06.17.822N 099.41.844E Tuesday 14th January 2009 With
only a couple of days in Telaga Marina before sailing to Rebak where the hard
work commences we hiked up to Seven Wells Water Falls and swam in all seven
pools – fast flowing water cascades but interestingly with fish in
them… up a mountain in fresh water!! How unusual!
Wandering around to restaurants in Telaga
A quick pit stop half way up to the Seven
Wells rock pools
Pool number one….
…..with fish swimming in the pure mountain water!
Pool number seven flowing over the edge……
…..with the water flowing swiftly behind us
…and surprisingly we had the whole place to ourselves –
It might have had something to do with the climb up!
We provisioned for our month ahead on Rebak where there are no shops,
whacked 100 golf balls down a range, with tuition, for 13 Ringets (divide by
5.5 to get £s) including hire of golf clubs, revisited our hippy beach where a
local Malay ‘reggae’ band strummed the night away and ate a funny
old meal by the roadside before collapsing into our bunk…….
Candlelit evening on the hippy beach…..
On Thursday we motor sailed across the bay from Telaga Marina on the
mainland of Langkawi Island to Rebak Island – a glorious day with a
gentle breeze – which took us all of one hour! We have our 90 day visas
in our passports and just have to leave the country and recheck back into Malaysia
within this time to gain another 90 days extension
Arriving at Rebak Marina…….
Picture a beautiful tropical resort island with stunningly pretty
grounds, white sandy beaches and a ‘secret’ Marina completely hidden from the sea in a
totally protected lagoon. The Taj Group manage the whole complex now and you
just cannot imagine the impeccable and welcoming service we are
receiving……..complimentary buffet, live band and cocktails last
evening which is extended to all yachties once a month, gratis cookery classes
on a Thursday lunchtime, a motor launch to the mainland four times a day with a
produce and vegetable run each Friday, car hire for shopping trips just 40
Ringets (£7 a day) palates classes each morning at 9.00am and the full use of
the luxurious and spotlessly clean swimming pool with smiling attendants and
towels provided, it gets better – soft material hammocks with plumpy
headrests swinging between the palm trees, golf buggy cars to whisk you around
the island, a happy hour each evening (20 per cent discount for yachties)
followed by a talented musical duet, dinner for three in the Hard Dock Café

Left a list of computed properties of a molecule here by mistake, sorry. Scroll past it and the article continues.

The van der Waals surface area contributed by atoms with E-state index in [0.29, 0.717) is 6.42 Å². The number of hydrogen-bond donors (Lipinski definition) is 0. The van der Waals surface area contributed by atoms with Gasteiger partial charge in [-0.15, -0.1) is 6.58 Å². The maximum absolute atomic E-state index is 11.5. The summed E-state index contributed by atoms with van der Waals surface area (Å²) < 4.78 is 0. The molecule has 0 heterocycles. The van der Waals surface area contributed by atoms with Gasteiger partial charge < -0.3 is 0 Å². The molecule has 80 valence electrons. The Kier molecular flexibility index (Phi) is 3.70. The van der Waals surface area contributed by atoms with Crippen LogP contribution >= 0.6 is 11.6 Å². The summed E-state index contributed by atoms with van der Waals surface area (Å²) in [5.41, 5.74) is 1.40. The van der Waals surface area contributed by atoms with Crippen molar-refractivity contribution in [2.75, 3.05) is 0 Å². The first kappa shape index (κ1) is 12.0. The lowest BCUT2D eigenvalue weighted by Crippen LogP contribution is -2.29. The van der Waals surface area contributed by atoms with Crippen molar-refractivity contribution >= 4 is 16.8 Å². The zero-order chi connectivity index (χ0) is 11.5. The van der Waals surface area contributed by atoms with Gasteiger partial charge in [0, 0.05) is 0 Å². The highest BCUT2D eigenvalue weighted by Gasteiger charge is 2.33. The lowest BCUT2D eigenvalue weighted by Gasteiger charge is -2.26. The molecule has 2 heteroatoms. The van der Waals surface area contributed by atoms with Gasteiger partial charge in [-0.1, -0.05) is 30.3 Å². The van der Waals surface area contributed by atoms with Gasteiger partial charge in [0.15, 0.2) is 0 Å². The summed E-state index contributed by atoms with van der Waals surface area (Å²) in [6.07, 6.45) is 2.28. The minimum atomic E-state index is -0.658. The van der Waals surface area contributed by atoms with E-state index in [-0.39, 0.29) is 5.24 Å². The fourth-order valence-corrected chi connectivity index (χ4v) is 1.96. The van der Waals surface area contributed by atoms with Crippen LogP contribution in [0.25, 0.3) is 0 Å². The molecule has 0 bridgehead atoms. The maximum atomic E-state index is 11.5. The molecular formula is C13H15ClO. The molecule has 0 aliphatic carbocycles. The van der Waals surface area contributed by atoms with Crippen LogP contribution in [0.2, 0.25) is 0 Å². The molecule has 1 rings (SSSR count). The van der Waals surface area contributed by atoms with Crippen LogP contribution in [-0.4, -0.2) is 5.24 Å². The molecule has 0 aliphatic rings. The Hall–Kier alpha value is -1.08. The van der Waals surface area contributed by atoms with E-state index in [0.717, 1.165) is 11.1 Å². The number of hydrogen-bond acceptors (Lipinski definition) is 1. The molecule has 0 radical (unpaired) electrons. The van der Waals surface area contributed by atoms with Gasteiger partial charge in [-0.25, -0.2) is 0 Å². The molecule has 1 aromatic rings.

£10 in total, cinema night once a week and all this surrounded by stunning
flora and fauna and wildlife…… toucans, eagles, monkeys, monitor
lizards…...it feels like a dream!
The pool to the right…….
…..the sea to the left (no crocs, sharks or jelly fish)
We spent a whole day preparing for the big haul out – the mast
hasn’t been removed for ten years and is quite a performance. It stands
sixty feet from the deck with another two meters inside and has to be lifted
out absolutely vertically so as not to damage the saloon structure and deck
We took down the genoa, stay and main sails, checking the furling
systems, put all the halyards away, took off the boom, loosened all the
rigging, tied off all the running rigging to the mast, undid the SSB cable,
took down all the biminis and loosened the mast
‘seat’….. hell of a day!
Folding away the sails
SSB cable coming down
All the wiring down the mast had to be disconnected which we did at
7.00am on the morning of the lift out – this included radar, VHF, bow
navigation, anchor and spreader lights, TV aerial and wind speed cable. The
whole operation went perfectly and according to plan at 9.30am - thankfully the
marina staff are extremely competent here and caring, even diving on the boat
to make sure the strops were in the right place..…..
Diving under the boat to make sure the strops in the
Once we had manoeuvred the boat backwards inside the travel lift (to
get the mast in the right position for the crane), but still in the water, we
slackened off all the rigging and removed it whilst another strop was secured
around the mast just above the first set of spreaders (but tied underneath to
stop it rising upwards). To watch the mechanics of such a daunting exercise
was very interesting if nerve racking to say the least.
A strop going around the mast to keep it
…Its lift off - Paul sorting out the wires which go
up with the mast – unattached that morning
….and out she came – see the kayak bottom right?
I know not a thing of beauty but a duckling which
will soon become a swan……it was a gift!
This is a shot of the ‘before’ product
….safely to the shore
Once we were up on the hard shoulder alongside our mast, without any
hitches, we could relax
….the Yard did a perfect job
…lots of life on the bottom – encrusted bow thruster
…a barnacle off the bottom – they cling like glue!
And for some reason our grounding plate looked like
A rock garden!
We are going to have a few days rest – Oscar flies home on the 15th
and then the work will commence in ernest!